Friday, January 29, 2010

Once, skiing was bait to join the Army


In an urgent attempt to fill troop needs in Iraq and Afghanistan, the Armed Services have been offering thousands of dollars of bonuses to entice men into active duty—yet it's still falling short of recruitment goals. Maybe the government should hold out bait worth more than cash. Take, for instance, a priceless inducement like skiing. Sixty-three years ago, the military did just that.

When Selective Service (the draft) expired briefly in 1947, the U.S. Army was short of manpower to face the growing Cold War threat in Eastern Europe.

The Army hit on the idea of persuading young men to enlist by promising them the chance to ski. "Join the Army, hit the hickories," urged an advertisement in the Saturday Evening Post. (The best wooden skis of the time were made of hickory). "There's control in every movement of their bodies," the ad declared, "mile-a-minute speed on their hickory mounts, inspiring grace in the swirls of powder in their wake. Tonight they'll be swapping yarns around the fire, waxing for tomorrow."

< The image of rifle-bearing, white-suited skiers surfing through a sea of powder suggested that young men could become elite ski troopers like the heroic members of the recently demobilized 10th Mountain Division. The ad cautioned that "vacancies seldom occur in the Ski Troops."

Not to worry. "Ski enthusiasts who enlist in other branches of the Army Ground Forces—whether stationed in the U.S. or abroad—are encouraged to ski for sport. Army men ski at Cortina, Italy, and at Garmisch in Germany. Volunteers for divisions in Japan can spend free time on Honshu or Hokkaido." All were Winter Olympic sites.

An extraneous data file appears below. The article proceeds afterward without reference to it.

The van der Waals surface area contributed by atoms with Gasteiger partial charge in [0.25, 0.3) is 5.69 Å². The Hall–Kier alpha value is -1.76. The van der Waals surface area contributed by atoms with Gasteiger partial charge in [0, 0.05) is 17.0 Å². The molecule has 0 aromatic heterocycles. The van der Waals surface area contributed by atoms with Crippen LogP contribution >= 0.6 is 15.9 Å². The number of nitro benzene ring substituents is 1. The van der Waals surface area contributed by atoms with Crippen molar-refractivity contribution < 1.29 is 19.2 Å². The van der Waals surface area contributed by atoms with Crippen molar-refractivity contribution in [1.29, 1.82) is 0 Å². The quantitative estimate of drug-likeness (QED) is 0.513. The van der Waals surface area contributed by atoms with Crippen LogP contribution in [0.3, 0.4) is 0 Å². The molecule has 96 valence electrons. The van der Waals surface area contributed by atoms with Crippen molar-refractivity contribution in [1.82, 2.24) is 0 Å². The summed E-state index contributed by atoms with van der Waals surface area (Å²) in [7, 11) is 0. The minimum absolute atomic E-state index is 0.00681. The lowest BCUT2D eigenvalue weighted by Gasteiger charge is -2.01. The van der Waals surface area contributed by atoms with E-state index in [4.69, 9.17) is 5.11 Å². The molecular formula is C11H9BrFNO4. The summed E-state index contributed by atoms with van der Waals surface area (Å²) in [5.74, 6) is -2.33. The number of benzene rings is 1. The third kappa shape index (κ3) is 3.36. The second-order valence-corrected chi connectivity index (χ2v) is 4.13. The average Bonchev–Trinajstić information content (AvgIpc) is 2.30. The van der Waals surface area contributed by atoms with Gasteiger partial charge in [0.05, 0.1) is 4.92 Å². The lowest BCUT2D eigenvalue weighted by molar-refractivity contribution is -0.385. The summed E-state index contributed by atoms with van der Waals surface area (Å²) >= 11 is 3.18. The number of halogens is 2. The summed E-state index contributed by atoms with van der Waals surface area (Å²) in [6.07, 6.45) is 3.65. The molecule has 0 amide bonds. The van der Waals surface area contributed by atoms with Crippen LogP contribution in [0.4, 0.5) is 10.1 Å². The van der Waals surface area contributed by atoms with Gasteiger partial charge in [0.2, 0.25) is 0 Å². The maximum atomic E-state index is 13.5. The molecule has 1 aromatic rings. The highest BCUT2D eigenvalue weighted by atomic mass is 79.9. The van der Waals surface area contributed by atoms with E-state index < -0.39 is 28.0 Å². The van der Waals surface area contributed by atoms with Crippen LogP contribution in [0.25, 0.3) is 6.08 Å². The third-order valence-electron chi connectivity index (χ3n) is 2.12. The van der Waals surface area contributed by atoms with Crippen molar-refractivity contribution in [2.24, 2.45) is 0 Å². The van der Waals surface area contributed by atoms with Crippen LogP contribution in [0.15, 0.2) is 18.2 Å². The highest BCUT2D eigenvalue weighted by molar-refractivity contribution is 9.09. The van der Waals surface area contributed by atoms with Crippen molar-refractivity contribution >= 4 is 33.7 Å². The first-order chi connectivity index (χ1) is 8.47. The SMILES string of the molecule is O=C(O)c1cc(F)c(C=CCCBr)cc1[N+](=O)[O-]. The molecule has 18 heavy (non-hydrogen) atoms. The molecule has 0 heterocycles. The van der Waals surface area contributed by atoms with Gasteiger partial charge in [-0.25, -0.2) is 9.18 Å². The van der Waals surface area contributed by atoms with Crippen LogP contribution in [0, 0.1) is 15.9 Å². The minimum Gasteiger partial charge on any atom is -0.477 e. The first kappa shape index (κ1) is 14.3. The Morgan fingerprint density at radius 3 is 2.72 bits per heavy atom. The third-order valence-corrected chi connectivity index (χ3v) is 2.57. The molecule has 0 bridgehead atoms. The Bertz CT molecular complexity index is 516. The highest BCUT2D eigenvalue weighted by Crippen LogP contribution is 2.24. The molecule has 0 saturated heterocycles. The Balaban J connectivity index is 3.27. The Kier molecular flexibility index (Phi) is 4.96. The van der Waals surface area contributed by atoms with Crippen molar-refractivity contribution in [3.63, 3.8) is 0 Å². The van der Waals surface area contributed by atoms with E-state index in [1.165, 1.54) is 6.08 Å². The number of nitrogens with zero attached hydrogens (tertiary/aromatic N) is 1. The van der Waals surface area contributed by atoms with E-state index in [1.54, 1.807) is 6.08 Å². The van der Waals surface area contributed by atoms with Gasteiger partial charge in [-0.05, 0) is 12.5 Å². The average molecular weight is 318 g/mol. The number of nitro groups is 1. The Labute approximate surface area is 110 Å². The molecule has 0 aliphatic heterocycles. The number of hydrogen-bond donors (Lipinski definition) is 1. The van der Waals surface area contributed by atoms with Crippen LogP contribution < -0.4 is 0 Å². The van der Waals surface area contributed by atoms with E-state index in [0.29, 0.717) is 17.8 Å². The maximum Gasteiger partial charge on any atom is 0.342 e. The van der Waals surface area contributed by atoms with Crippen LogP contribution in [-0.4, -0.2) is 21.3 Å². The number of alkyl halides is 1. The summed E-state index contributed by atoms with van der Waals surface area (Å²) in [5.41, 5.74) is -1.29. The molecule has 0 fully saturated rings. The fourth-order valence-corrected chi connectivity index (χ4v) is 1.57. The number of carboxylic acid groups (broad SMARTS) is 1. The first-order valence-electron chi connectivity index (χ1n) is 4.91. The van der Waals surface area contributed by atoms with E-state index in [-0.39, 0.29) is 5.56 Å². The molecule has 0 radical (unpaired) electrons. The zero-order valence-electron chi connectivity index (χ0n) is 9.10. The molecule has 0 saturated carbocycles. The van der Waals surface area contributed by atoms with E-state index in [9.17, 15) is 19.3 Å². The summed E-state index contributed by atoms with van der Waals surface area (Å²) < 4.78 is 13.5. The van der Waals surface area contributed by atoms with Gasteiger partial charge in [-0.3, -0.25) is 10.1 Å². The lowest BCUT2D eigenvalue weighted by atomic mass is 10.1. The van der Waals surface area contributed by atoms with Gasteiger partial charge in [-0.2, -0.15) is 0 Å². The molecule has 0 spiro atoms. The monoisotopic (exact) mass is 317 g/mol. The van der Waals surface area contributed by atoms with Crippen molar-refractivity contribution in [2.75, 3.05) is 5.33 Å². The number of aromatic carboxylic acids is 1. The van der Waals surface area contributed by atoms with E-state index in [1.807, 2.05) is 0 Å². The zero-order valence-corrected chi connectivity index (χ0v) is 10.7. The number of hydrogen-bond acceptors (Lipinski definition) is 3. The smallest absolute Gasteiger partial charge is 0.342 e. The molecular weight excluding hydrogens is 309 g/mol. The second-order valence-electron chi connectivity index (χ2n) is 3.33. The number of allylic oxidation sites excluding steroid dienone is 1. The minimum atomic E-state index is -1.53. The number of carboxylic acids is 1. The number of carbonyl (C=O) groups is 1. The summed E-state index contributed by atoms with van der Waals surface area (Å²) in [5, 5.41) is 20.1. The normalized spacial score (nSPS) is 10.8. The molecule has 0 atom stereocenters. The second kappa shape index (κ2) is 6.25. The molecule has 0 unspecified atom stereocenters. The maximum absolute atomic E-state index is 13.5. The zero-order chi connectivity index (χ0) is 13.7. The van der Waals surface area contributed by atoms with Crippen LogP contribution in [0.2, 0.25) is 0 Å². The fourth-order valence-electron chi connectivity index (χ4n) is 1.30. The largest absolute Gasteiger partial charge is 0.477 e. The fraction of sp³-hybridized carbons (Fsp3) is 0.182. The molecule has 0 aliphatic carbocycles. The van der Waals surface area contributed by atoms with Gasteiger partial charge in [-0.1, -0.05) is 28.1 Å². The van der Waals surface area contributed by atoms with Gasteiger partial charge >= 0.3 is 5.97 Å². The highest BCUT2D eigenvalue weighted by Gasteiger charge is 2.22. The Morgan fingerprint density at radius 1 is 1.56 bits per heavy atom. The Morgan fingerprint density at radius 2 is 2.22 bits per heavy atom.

The Army wasn't the only institution that used skiing to lure recruits. Talented young people so valued the sport after World War II that IBM located offices and plants in places like Vermont and Colorado with the knowledge that employees would be attracted to careers that enabled them to live close to lifts and downhill trails.

To this day, U.S. soldiers continue to enjoy inexpensive skiing as a reward for their services. The U.S. Army MWR (Morale, Welfare and Recreation) network offers inexpensive vacations at Garmisch-Partenkirchen in Bavaria, on the border of the Austrian Arlberg. Next to the lifts is the huge Hausberg base lodge with bar and restaurant—subsidized by American taxpayers—often filled with men and women on R&R leave from active duty in Iraq and Afghanistan. Armed services ski clubs organize trips throughout the Alps for servicemen, with guides and instructors. Wounded and recovering amputees are inspired to put their lives back together by entering disabled skier programs.

In a time of war and terrorism, some things in life are worth more than money. One surely is skiing.

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